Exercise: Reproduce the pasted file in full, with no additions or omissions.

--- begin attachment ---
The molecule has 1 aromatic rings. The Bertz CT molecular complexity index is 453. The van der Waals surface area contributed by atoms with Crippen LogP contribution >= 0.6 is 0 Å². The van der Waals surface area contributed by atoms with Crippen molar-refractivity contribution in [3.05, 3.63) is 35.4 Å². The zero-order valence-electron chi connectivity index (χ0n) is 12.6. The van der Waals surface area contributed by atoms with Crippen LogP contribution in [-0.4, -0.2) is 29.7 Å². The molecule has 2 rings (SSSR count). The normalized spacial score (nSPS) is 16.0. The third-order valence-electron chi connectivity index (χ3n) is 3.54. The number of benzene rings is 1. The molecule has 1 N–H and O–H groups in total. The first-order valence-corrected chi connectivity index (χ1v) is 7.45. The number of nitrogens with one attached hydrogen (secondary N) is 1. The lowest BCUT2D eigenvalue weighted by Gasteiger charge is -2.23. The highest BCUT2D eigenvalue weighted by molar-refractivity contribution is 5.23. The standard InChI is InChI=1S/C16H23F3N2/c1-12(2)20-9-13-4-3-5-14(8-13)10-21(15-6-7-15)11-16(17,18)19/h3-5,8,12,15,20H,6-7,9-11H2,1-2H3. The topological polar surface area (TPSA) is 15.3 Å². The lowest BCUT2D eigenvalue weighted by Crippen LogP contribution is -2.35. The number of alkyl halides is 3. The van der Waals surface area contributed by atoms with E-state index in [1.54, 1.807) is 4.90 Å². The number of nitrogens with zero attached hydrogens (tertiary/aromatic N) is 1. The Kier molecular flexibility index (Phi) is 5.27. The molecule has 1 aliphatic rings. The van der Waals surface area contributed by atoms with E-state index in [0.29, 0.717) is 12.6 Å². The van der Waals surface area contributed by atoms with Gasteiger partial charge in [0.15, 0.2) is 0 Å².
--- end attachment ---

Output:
The molecule has 1 aromatic rings. The Bertz CT molecular complexity index is 453. The van der Waals surface area contributed by atoms with Crippen LogP contribution >= 0.6 is 0 Å². The van der Waals surface area contributed by atoms with Crippen molar-refractivity contribution in [3.05, 3.63) is 35.4 Å². The zero-order valence-electron chi connectivity index (χ0n) is 12.6. The van der Waals surface area contributed by atoms with Crippen LogP contribution in [-0.4, -0.2) is 29.7 Å². The molecule has 2 rings (SSSR count). The normalized spacial score (nSPS) is 16.0. The third-order valence-electron chi connectivity index (χ3n) is 3.54. The number of benzene rings is 1. The molecule has 1 N–H and O–H groups in total. The first-order valence-corrected chi connectivity index (χ1v) is 7.45. The number of nitrogens with one attached hydrogen (secondary N) is 1. The lowest BCUT2D eigenvalue weighted by Gasteiger charge is -2.23. The highest BCUT2D eigenvalue weighted by molar-refractivity contribution is 5.23. The standard InChI is InChI=1S/C16H23F3N2/c1-12(2)20-9-13-4-3-5-14(8-13)10-21(15-6-7-15)11-16(17,18)19/h3-5,8,12,15,20H,6-7,9-11H2,1-2H3. The topological polar surface area (TPSA) is 15.3 Å². The lowest BCUT2D eigenvalue weighted by Crippen LogP contribution is -2.35. The number of alkyl halides is 3. The van der Waals surface area contributed by atoms with E-state index in [1.54, 1.807) is 4.90 Å². The number of nitrogens with zero attached hydrogens (tertiary/aromatic N) is 1. The Kier molecular flexibility index (Phi) is 5.27. The molecule has 1 aliphatic rings. The van der Waals surface area contributed by atoms with E-state index in [0.29, 0.717) is 12.6 Å². The van der Waals surface area contributed by atoms with Gasteiger partial charge in [0.15, 0.2) is 0 Å².